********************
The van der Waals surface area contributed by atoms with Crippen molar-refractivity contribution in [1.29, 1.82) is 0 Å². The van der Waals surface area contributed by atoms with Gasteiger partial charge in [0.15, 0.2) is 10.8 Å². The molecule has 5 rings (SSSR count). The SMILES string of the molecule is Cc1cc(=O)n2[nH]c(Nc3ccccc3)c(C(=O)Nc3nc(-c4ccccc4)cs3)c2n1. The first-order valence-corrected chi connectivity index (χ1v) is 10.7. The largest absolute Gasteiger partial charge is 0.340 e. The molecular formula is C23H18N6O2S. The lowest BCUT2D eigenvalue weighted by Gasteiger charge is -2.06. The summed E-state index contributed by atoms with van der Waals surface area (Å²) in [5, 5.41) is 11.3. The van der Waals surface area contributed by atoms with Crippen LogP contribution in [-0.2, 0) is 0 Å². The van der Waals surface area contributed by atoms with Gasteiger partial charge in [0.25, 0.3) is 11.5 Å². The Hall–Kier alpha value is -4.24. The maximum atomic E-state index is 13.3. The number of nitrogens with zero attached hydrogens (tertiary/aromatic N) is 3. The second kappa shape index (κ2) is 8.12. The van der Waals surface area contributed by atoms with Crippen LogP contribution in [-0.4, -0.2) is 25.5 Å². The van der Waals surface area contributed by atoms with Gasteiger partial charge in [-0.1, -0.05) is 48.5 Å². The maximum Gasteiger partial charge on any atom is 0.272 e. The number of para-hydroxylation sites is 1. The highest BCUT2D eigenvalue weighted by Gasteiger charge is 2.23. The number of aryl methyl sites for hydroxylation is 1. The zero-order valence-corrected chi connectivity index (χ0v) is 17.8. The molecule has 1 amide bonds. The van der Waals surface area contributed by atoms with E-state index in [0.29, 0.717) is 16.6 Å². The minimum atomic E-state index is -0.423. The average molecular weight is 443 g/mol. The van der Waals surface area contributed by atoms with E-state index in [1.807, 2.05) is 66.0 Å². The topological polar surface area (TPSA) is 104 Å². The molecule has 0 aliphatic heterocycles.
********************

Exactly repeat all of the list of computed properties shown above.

The van der Waals surface area contributed by atoms with Crippen molar-refractivity contribution in [1.29, 1.82) is 0 Å². The van der Waals surface area contributed by atoms with Gasteiger partial charge in [0.15, 0.2) is 10.8 Å². The molecule has 5 rings (SSSR count). The SMILES string of the molecule is Cc1cc(=O)n2[nH]c(Nc3ccccc3)c(C(=O)Nc3nc(-c4ccccc4)cs3)c2n1. The first-order valence-corrected chi connectivity index (χ1v) is 10.7. The largest absolute Gasteiger partial charge is 0.340 e. The molecular formula is C23H18N6O2S. The lowest BCUT2D eigenvalue weighted by Gasteiger charge is -2.06. The summed E-state index contributed by atoms with van der Waals surface area (Å²) in [5, 5.41) is 11.3. The van der Waals surface area contributed by atoms with Crippen LogP contribution in [-0.2, 0) is 0 Å². The van der Waals surface area contributed by atoms with Gasteiger partial charge in [0.25, 0.3) is 11.5 Å². The Hall–Kier alpha value is -4.24. The maximum atomic E-state index is 13.3. The number of nitrogens with zero attached hydrogens (tertiary/aromatic N) is 3. The second kappa shape index (κ2) is 8.12. The van der Waals surface area contributed by atoms with Crippen LogP contribution in [-0.4, -0.2) is 25.5 Å². The van der Waals surface area contributed by atoms with Gasteiger partial charge in [-0.1, -0.05) is 48.5 Å². The maximum Gasteiger partial charge on any atom is 0.272 e. The number of para-hydroxylation sites is 1. The highest BCUT2D eigenvalue weighted by Gasteiger charge is 2.23. The number of aryl methyl sites for hydroxylation is 1. The zero-order valence-corrected chi connectivity index (χ0v) is 17.8. The molecule has 1 amide bonds. The van der Waals surface area contributed by atoms with E-state index in [0.29, 0.717) is 16.6 Å². The minimum atomic E-state index is -0.423. The average molecular weight is 443 g/mol. The van der Waals surface area contributed by atoms with E-state index in [1.807, 2.05) is 66.0 Å². The topological polar surface area (TPSA) is 104 Å². The molecule has 0 aliphatic heterocycles.